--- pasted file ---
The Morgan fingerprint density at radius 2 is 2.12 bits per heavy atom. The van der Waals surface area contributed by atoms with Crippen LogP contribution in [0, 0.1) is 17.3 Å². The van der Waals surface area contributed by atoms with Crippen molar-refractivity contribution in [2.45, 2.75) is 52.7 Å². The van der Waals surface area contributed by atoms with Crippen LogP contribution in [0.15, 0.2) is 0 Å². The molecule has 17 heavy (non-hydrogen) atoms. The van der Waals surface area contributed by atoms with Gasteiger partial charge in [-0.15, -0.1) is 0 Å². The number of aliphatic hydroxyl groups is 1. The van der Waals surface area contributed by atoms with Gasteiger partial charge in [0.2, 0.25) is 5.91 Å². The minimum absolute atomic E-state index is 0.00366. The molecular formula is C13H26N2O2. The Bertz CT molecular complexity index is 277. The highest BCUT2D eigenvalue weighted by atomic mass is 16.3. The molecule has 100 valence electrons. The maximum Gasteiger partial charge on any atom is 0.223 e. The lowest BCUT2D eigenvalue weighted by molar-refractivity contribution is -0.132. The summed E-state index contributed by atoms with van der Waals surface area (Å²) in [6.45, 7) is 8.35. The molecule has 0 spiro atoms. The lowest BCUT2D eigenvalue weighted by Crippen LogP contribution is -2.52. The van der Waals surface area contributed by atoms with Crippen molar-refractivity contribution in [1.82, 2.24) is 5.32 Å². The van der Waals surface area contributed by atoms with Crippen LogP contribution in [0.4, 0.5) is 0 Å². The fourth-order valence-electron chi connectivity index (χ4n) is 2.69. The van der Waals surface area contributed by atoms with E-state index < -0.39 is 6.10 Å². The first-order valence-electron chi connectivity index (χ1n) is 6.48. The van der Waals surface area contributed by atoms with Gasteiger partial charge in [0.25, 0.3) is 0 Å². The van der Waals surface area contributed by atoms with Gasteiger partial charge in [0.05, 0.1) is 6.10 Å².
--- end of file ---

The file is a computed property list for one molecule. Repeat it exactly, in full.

The Morgan fingerprint density at radius 2 is 2.12 bits per heavy atom. The van der Waals surface area contributed by atoms with Crippen LogP contribution in [0, 0.1) is 17.3 Å². The van der Waals surface area contributed by atoms with Crippen molar-refractivity contribution in [2.45, 2.75) is 52.7 Å². The van der Waals surface area contributed by atoms with Crippen LogP contribution in [0.15, 0.2) is 0 Å². The molecule has 17 heavy (non-hydrogen) atoms. The van der Waals surface area contributed by atoms with Gasteiger partial charge in [-0.15, -0.1) is 0 Å². The number of aliphatic hydroxyl groups is 1. The van der Waals surface area contributed by atoms with Gasteiger partial charge in [0.2, 0.25) is 5.91 Å². The minimum absolute atomic E-state index is 0.00366. The molecular formula is C13H26N2O2. The Bertz CT molecular complexity index is 277. The highest BCUT2D eigenvalue weighted by atomic mass is 16.3. The molecule has 100 valence electrons. The maximum Gasteiger partial charge on any atom is 0.223 e. The lowest BCUT2D eigenvalue weighted by molar-refractivity contribution is -0.132. The summed E-state index contributed by atoms with van der Waals surface area (Å²) in [6.45, 7) is 8.35. The molecule has 0 spiro atoms. The lowest BCUT2D eigenvalue weighted by Crippen LogP contribution is -2.52. The van der Waals surface area contributed by atoms with Crippen molar-refractivity contribution in [1.82, 2.24) is 5.32 Å². The van der Waals surface area contributed by atoms with Crippen LogP contribution in [0.4, 0.5) is 0 Å². The fourth-order valence-electron chi connectivity index (χ4n) is 2.69. The van der Waals surface area contributed by atoms with E-state index < -0.39 is 6.10 Å². The first-order valence-electron chi connectivity index (χ1n) is 6.48. The van der Waals surface area contributed by atoms with Gasteiger partial charge in [0.25, 0.3) is 0 Å². The van der Waals surface area contributed by atoms with Gasteiger partial charge in [0.05, 0.1) is 6.10 Å².